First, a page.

Nitrate is naturally found in many types of food. However, high levels of nitrate in drinking water can make people sick. Exposure to excessive concentrations of nitrate can cause blue baby syndrome as a result of asphyxiation since the blood loses the ability to transport oxygen. This is an extremely dangerous condition and requires prompt medical attention. Excessive exposure to nitrate is also dangerous to pregnant women, individuals without the ability to metabolize and excrete nitrate and those lacking the met-hemoglobin reductase enzyme.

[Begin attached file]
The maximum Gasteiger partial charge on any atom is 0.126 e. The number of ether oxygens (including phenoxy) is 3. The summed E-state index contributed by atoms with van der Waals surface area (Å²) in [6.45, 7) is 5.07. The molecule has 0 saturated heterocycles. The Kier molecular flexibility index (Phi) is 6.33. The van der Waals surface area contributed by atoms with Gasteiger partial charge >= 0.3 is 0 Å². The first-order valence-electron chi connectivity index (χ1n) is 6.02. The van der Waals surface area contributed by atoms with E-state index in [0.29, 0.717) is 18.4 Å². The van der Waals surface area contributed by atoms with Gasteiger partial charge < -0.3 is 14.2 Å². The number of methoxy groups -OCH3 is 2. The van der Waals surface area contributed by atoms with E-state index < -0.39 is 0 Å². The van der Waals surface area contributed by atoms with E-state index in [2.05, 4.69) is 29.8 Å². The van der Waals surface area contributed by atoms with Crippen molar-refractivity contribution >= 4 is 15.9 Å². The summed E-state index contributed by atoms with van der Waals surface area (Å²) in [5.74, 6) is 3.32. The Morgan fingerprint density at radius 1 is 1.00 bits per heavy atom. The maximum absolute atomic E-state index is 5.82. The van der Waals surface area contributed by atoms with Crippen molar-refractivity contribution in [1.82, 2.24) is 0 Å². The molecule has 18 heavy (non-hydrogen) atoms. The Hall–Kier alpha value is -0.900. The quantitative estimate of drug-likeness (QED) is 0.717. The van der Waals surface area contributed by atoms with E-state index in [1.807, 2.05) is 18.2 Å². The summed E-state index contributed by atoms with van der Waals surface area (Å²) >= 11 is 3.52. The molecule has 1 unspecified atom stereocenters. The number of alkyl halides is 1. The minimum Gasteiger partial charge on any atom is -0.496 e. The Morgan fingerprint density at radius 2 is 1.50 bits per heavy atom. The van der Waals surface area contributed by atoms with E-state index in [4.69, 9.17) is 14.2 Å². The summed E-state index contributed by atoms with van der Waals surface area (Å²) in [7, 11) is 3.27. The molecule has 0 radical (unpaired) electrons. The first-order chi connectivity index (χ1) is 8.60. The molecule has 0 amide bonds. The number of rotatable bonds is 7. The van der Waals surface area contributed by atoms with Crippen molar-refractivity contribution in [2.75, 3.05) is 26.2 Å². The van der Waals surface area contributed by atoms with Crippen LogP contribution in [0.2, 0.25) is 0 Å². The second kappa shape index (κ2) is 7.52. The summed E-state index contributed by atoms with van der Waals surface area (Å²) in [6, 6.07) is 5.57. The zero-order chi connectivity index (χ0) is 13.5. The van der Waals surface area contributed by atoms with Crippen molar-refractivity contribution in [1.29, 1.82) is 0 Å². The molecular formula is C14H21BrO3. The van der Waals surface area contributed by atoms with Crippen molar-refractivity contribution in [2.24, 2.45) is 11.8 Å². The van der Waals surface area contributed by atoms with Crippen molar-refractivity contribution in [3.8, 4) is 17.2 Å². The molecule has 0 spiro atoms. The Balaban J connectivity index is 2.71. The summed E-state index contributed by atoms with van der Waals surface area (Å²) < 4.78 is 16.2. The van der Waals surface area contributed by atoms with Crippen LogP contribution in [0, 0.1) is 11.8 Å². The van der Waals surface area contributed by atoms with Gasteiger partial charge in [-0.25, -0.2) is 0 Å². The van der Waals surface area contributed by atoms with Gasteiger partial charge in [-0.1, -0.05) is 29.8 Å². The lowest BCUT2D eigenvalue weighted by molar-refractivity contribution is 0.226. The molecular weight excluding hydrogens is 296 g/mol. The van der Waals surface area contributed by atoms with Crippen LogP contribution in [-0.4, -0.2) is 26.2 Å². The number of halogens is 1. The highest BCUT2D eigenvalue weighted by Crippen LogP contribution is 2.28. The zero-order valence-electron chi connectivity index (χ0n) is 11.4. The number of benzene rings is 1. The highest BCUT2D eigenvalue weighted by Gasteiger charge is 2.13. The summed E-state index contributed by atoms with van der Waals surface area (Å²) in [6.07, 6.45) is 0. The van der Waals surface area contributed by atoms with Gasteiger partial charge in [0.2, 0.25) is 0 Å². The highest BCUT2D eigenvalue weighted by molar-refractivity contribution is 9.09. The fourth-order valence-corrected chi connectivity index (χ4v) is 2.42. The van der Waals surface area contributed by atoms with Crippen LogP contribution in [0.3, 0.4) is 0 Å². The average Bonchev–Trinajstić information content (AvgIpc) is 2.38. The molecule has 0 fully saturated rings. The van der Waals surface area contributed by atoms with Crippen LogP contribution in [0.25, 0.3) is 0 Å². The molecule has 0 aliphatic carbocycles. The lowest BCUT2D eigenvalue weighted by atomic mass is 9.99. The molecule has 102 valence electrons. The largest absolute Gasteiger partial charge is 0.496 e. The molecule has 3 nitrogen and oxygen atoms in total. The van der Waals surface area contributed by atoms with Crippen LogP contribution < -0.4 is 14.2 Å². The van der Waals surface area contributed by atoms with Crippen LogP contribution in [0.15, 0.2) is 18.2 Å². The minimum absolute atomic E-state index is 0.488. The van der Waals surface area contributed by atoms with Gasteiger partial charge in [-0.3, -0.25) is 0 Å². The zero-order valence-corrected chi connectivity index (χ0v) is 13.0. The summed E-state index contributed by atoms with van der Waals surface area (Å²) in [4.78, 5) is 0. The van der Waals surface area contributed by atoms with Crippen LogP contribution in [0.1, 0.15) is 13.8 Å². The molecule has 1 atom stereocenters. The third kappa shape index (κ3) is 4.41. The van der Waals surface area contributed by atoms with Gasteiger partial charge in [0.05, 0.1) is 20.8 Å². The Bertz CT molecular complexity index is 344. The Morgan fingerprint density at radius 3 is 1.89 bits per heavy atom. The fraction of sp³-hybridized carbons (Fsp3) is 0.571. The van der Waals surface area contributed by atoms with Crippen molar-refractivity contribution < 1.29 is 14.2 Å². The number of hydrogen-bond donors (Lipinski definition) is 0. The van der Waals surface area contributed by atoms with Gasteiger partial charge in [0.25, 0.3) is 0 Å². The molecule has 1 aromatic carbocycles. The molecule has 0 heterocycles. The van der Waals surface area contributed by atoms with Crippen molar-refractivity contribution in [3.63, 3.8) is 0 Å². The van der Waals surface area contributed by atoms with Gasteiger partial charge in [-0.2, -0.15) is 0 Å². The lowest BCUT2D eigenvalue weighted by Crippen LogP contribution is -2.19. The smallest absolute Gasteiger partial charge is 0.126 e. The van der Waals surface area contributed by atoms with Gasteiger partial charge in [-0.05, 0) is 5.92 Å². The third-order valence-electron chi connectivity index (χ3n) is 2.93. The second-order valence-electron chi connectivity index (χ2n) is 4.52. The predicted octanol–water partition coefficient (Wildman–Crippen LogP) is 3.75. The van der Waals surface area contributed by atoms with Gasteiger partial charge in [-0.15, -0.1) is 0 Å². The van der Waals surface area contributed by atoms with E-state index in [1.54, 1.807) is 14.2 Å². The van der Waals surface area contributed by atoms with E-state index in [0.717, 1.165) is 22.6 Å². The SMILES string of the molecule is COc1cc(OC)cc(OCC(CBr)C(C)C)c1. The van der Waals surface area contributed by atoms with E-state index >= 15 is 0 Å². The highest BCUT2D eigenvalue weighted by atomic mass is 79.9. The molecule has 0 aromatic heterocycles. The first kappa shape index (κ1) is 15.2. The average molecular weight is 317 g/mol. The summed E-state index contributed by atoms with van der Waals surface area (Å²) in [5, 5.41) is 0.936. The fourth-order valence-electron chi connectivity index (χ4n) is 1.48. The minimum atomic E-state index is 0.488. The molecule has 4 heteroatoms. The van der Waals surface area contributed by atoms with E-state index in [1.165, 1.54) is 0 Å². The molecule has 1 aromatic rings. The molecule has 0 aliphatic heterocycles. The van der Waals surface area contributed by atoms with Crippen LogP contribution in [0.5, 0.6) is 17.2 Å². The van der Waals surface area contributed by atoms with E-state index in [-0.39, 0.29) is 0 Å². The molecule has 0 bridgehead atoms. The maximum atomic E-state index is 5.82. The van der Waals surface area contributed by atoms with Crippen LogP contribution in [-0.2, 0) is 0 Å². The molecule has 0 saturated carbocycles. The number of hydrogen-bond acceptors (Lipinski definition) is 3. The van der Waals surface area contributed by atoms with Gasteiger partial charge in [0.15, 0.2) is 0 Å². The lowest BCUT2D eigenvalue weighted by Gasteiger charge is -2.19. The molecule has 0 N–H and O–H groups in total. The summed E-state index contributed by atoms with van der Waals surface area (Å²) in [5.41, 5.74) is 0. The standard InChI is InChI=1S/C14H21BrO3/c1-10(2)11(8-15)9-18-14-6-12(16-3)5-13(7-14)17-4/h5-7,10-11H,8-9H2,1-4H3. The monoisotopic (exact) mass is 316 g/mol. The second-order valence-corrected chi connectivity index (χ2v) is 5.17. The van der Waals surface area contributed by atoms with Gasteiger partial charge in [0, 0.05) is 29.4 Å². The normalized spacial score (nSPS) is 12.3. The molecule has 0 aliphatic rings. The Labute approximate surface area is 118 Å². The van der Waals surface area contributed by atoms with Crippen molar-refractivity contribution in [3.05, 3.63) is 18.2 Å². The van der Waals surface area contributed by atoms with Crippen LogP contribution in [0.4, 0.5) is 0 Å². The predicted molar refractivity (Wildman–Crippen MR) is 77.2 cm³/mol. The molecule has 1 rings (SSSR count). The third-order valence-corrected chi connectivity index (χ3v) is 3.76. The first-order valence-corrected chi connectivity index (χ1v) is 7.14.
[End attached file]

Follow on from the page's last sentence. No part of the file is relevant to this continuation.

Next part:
Nitrate in your well water can come from animal waste, private septic systems, waste-water, flooded sewers, polluted storm water runoff, fertilizers, agricultural runoff, and decaying plants. The presence of nitrate in well water also depends on the geology of the land around your well. A nitrate test is recommended for all wells. The Illinois standard for safe drinking water is 10 milligrams per liter or less of nitrate. While not mandatory, this standard is used as a guide for private water wells. If the nitrate level in your water is higher than the Illinois standard, you should look for other sources of water or ways to treat your water. Testing should be done yearly, as nitrate levels can fluctuate over time.